How to write a great speech

A great speech puts the occasion, the audience, and the speaker together in an unforgettable way. All three pieces of the rhetorical puzzle are important.

When Churchill was going to give his famous ‘Iron Curtain’ speech after WW II, he didn’t go over to the House of Commons, where he delivered most of his orations. Churchill knew that the speech would be controversial, since the post-war world was not in the mood to hear that war-time ally Stalin was launching the Cold War. So instead, Churchill traveled to Fulton, Missouri, Harry Truman’s home turf, with the President in tow. He wanted the imprimatur of the U. S. Presidency so that people would be forced to take the speech seriously.

The gambit worked. The speech took a pasting in the press, as Churchill knew it would, but it began a discussion that alerted the world to the dangers of the USSR. And Churchill’s prescient words remained relevant until the Berlin Wall came down, more than 4 decades later.

But what if you have to give a speech and you want it to be well-received now, not forty years after the fact?

You need to consider the audience’s needs. A great speechmaker possesses great tact. You have to be prepared to speak to a particular audience on a particular occasion. Ultimately, then, a great speech is only partially about you. It’s also about the audience and the occasion.

If you keep that rule in mind, you won’t go wrong. Ask yourself, who is this audience? What does it want? What does it fear? Why has it invited me to speak to it? What aspect of my message is relevant to it?

And then ponder the occasion. What’s happening right now that will be on the minds of everyone in the room? What should I not talk about? What does that audience need to hear?

The first rule of great speechmaking: consider the audience.

The next thing to think about is how am I going to get that audience’s attention? You need a great hook. The idea is to frame the talk in the first 1 – 3 minutes, in a way that draws the audience in, but doesn’t simply give them an agenda. That’s boring. No one pays attention during the presentation of the agenda slide, so don’t do it.

Instead, tell a compelling story, one that shows (rather than tells) the topic you’re going to be discussing. If you’re giving a speech on trends in customer satisfaction with your premier line of products, and the trends are down, then tell a quick story about a particular customer and how she was unhappy with the product. That gets the audience’s attention, lays out the problem (without suggesting the solution, yet) and suggests the agenda for your talk rather than spelling it out.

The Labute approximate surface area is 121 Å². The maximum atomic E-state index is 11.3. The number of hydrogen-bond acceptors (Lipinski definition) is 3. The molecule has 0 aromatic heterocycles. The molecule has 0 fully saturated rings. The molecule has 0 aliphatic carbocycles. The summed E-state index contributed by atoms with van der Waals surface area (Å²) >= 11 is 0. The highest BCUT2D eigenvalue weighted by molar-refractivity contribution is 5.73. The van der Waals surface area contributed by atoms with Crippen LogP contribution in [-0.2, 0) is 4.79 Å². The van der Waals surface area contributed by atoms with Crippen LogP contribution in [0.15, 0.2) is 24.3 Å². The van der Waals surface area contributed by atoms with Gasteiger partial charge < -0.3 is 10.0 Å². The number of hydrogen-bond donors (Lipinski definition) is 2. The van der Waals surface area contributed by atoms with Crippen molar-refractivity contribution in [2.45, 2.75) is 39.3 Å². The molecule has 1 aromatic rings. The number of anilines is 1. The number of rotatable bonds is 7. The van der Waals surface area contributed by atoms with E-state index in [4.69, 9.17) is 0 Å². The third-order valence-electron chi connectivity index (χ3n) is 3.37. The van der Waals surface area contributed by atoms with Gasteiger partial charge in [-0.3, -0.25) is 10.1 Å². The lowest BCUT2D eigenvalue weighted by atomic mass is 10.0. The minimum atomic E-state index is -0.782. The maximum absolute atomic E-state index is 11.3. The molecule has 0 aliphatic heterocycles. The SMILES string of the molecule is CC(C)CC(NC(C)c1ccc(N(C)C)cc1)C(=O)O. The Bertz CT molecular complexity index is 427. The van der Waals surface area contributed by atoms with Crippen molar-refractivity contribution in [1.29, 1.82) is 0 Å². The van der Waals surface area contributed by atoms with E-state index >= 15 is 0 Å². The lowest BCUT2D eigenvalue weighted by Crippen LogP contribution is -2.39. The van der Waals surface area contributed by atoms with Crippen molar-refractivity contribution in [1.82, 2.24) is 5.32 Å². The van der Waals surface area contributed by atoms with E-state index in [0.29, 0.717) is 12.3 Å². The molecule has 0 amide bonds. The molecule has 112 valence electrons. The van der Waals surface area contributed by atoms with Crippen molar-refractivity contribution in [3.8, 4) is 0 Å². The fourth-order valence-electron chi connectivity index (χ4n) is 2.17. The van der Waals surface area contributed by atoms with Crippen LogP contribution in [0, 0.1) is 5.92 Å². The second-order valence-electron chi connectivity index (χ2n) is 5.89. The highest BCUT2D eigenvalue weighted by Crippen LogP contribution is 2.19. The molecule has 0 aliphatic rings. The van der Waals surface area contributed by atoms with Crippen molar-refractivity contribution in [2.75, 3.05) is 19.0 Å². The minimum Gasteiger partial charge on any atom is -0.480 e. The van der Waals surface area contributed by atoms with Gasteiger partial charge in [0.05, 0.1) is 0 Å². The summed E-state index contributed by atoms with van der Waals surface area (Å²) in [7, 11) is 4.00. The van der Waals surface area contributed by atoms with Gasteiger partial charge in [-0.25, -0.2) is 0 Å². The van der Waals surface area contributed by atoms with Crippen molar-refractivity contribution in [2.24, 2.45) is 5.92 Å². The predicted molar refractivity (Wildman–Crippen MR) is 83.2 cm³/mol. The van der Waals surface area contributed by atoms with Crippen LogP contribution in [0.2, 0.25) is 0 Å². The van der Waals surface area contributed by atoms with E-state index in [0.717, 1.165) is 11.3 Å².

Another way to start is to ask a question, either rhetorical or real. I started a recent talk to a group about authenticity and branding by asking them what the following famous brands had in common: K-Mart, Sears, Old Navy, AOL, Circuit City, and Dodge.

I let the audience guess the answer, and they did, without too much trouble. Each of those brands is in trouble, and will probably be gone within a year or two.

That was enough to hook the audience, and suggest that the topic of the morning was to be something about how strong brands go wrong.

A statistic can also get things going, providing that it is startling enough. Big numbers don’t hook us as much as numbers that we can process in human terms. “Look around you. You are seated in rows of ten. One of you in each row will be diagnosed with cancer before the year is out.” Or something like that.

You need to find a way to encapsulate your talk vividly and quickly, so that you get the audience’s attention, and hold it long enough to get started, in an era when attention is a scarce commodity. Think of it like the way filmmakers start movies these days. In an action movie, there’s at least one big explosion before the opening credits are done. Or, in a murder mystery, at least one body turns up. We may even start with a murder. Gone are the days when a movie would start with credits that went on, over cheery music, for 3 minutes or more, without any plot at all.

That’s the opening. How do you keep the audience’s attention for the next 15 minutes or so?

There’s only one way that works reliably, and that involves asking yourself one simple question: What’s the problem the audience has for which the information I’m ready to talk about is the answer?